• SAMS UoA

#3 The High School –> Uni Transition & How to Study

Updated: Jan 17, 2019

ORIGINALLY PUBLISHED 4/02/18

University is usually the time where most of us first get to experience some sort of independence; whether it be moving out of home and making life decisions like what food to cook, whether to bother going to class (and face having to cover the lecture sometime later), whether to study or not (and facing the consequences in the form of grades) etc. Your actions now have more direct consequences and more and more of your life is directly in your hands. No teacher will be helicoptering over your life anymore and you’ll be expected to live your life more independently. Furthermore, there is no such thing as “as long as you study x amount of hours, you’ll get an A+” - it’s all about quality study time. Try not to let absurd stories like “oh that guy needed to study 30 hours every day for poplhlth in order to get an A+” distract you - everyone’s different! We detail in this article a few points to consider about the high-school to University transition and tips on how to study!


1. Welcome to a full time “job”. It is somewhat appropriate to think of being a student as a full-time equivalent job (although you’re not really getting paid to do it!); but rather, in the sense that you’ll be spending approximately 40 hours a week on it. You’ll definitely be dedicating more of your life more seriously into studying and upskilling yourself; that is the point of University, after all!


2. Schedule your hours. The number of contact hours you have at University (through lectures and labs) would be approximately 18~20 hours a week. It is reasonable to expect to spend another 20 hours on personal study time. As a student, however, it is not surprising to spend more than the 40 total hours studying due to the sheer amount of content there is; but please, please do not let study take over your life! Remember to schedule in some time for yourself, some time to just simply do nothing! Quality study time is far more important than the quantity of time spent studying!


3. The difference between Teachers vs Lecturers. Back in high school, teachers come up with a nice plan on how to understand concepts and help you through the process given the (relatively) large teacher:student ratio of 1:30. At University, your lecturers simply cannot give everyone attention at a ratio of 1:1200. Teachers are supposed to guide you through the learning process, whereas lecturers simply disseminate knowledge. It is up to you to go through the learning process and really soak up the knowledge.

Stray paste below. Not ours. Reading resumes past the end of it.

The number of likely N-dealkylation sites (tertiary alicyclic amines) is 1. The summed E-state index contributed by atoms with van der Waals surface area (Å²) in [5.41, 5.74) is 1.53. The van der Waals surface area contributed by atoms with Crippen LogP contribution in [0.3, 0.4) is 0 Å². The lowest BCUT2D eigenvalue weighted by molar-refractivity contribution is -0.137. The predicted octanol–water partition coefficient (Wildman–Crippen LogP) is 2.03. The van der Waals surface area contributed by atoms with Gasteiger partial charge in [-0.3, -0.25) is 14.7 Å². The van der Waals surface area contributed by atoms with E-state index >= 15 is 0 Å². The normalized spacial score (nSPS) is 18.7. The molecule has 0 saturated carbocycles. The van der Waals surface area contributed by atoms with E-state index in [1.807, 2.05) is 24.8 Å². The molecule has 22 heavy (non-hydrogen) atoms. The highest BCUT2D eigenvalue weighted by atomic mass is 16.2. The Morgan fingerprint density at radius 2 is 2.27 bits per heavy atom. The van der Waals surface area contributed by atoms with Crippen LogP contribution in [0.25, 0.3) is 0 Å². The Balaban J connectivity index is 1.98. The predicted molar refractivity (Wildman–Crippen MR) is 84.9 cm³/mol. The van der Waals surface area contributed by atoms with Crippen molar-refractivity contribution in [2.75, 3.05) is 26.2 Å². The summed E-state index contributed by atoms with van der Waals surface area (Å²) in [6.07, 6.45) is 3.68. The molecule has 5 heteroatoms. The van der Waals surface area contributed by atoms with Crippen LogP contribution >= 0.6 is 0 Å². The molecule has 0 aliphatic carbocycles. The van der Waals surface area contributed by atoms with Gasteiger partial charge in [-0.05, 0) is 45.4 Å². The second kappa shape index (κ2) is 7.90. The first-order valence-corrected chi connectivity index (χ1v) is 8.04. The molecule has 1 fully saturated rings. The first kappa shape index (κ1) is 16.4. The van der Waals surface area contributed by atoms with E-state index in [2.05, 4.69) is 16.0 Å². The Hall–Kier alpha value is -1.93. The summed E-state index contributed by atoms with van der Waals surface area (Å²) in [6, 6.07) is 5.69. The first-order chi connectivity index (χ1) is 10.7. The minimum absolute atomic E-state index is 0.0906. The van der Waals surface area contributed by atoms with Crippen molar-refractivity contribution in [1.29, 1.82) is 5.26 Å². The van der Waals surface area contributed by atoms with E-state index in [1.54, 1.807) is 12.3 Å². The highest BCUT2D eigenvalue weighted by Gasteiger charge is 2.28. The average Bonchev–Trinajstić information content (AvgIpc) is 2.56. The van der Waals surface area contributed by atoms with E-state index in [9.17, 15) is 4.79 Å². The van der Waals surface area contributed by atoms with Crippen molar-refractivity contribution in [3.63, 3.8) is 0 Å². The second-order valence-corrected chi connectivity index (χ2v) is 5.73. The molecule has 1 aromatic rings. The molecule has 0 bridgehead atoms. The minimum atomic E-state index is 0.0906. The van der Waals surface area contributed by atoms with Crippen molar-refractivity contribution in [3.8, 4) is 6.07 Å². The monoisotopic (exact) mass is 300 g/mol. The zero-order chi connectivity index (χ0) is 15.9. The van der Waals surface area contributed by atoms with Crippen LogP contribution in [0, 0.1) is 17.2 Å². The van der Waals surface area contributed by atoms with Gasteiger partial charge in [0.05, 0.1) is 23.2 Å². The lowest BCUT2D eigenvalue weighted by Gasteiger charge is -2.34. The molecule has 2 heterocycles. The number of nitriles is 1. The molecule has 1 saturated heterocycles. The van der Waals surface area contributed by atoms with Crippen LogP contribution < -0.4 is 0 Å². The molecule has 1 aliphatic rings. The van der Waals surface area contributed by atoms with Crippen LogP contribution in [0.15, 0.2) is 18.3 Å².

4. Each lecturer has a different way of teaching. Now, each lecturer will have a slightly different style. For example, in the CHEM 110 course, most lecturers will simply go through the course guide during the lecture and fill in purposeful blanks left in there. Simply going into your lecture will result in you completely a nice set of notes. Comparatively, a BIOSCI 107 lecturer might simply have a huge bunch of slides so you’ll find yourself essentially just making a carbon copy of the slides in your notes, or you’ll just print them off. Other 107 lectures might have drawings in your course guides and will colour the course guides in during the lecture. Why is it important to know how each lecturer teaches? Because that’s how: (i) you’ll learn their content for the first time, and (ii) they’ll likely assess you in tests/exams. You’ll find that good lecturers will have prepared, and have established a good logical flow within their learning resources (e.g. lecture slides, course guide, etc.), whereas bad lecturers will seem to be unfocused and all over the place. Check out our course reviews (although, admittedly, they are slightly dated) for each course here: https://www.samsuoa.co.nz/stage-i-papers.html


5. Realise that you (probably) won’t be able to write everything down. Each lecture will cover a vast amount of content. Even with a killer runescape market grade typing speed, you’ll struggle to type down every single detail; let alone if you try to write everything down! That’s where lecture recordings come in! It’s reasonable to expect to cover each lecture again after the lecture, so missing little tid-bits of information here and there is absolutely fine given that you’ll cover the content again! Furthermore, you’ll find that depending on the course and lecturer, most the detail is already written in the course guide, which is why you won’t need to write/type a lot of stuff down.